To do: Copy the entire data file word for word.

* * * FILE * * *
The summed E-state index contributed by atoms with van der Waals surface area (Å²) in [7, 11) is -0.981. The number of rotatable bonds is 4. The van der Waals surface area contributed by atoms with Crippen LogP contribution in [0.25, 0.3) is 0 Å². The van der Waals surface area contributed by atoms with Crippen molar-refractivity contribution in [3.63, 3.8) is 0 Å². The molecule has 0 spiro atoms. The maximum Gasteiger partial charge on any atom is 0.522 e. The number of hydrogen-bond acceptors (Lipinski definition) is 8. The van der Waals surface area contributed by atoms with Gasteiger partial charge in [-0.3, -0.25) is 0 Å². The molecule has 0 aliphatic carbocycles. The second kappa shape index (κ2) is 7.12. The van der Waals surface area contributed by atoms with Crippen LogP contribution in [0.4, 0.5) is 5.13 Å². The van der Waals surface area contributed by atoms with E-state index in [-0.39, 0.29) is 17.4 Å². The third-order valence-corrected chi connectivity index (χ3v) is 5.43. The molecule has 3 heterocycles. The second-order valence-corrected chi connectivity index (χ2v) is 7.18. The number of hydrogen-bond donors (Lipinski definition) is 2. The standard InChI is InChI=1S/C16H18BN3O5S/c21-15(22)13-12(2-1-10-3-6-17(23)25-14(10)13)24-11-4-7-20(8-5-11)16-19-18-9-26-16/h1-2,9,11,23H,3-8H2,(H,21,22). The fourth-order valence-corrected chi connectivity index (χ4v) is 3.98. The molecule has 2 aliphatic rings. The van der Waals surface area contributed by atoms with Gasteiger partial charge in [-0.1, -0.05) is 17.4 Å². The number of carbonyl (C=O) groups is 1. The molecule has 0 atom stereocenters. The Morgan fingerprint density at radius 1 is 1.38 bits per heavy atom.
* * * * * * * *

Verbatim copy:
The summed E-state index contributed by atoms with van der Waals surface area (Å²) in [7, 11) is -0.981. The number of rotatable bonds is 4. The van der Waals surface area contributed by atoms with Crippen LogP contribution in [0.25, 0.3) is 0 Å². The van der Waals surface area contributed by atoms with Crippen molar-refractivity contribution in [3.63, 3.8) is 0 Å². The molecule has 0 spiro atoms. The maximum Gasteiger partial charge on any atom is 0.522 e. The number of hydrogen-bond acceptors (Lipinski definition) is 8. The van der Waals surface area contributed by atoms with Gasteiger partial charge in [-0.3, -0.25) is 0 Å². The molecule has 0 aliphatic carbocycles. The second kappa shape index (κ2) is 7.12. The van der Waals surface area contributed by atoms with Crippen LogP contribution in [0.4, 0.5) is 5.13 Å². The van der Waals surface area contributed by atoms with E-state index in [-0.39, 0.29) is 17.4 Å². The third-order valence-corrected chi connectivity index (χ3v) is 5.43. The molecule has 3 heterocycles. The second-order valence-corrected chi connectivity index (χ2v) is 7.18. The number of hydrogen-bond donors (Lipinski definition) is 2. The standard InChI is InChI=1S/C16H18BN3O5S/c21-15(22)13-12(2-1-10-3-6-17(23)25-14(10)13)24-11-4-7-20(8-5-11)16-19-18-9-26-16/h1-2,9,11,23H,3-8H2,(H,21,22). The fourth-order valence-corrected chi connectivity index (χ4v) is 3.98. The molecule has 2 aliphatic rings. The van der Waals surface area contributed by atoms with Gasteiger partial charge in [-0.1, -0.05) is 17.4 Å². The number of carbonyl (C=O) groups is 1. The molecule has 0 atom stereocenters. The Morgan fingerprint density at radius 1 is 1.38 bits per heavy atom.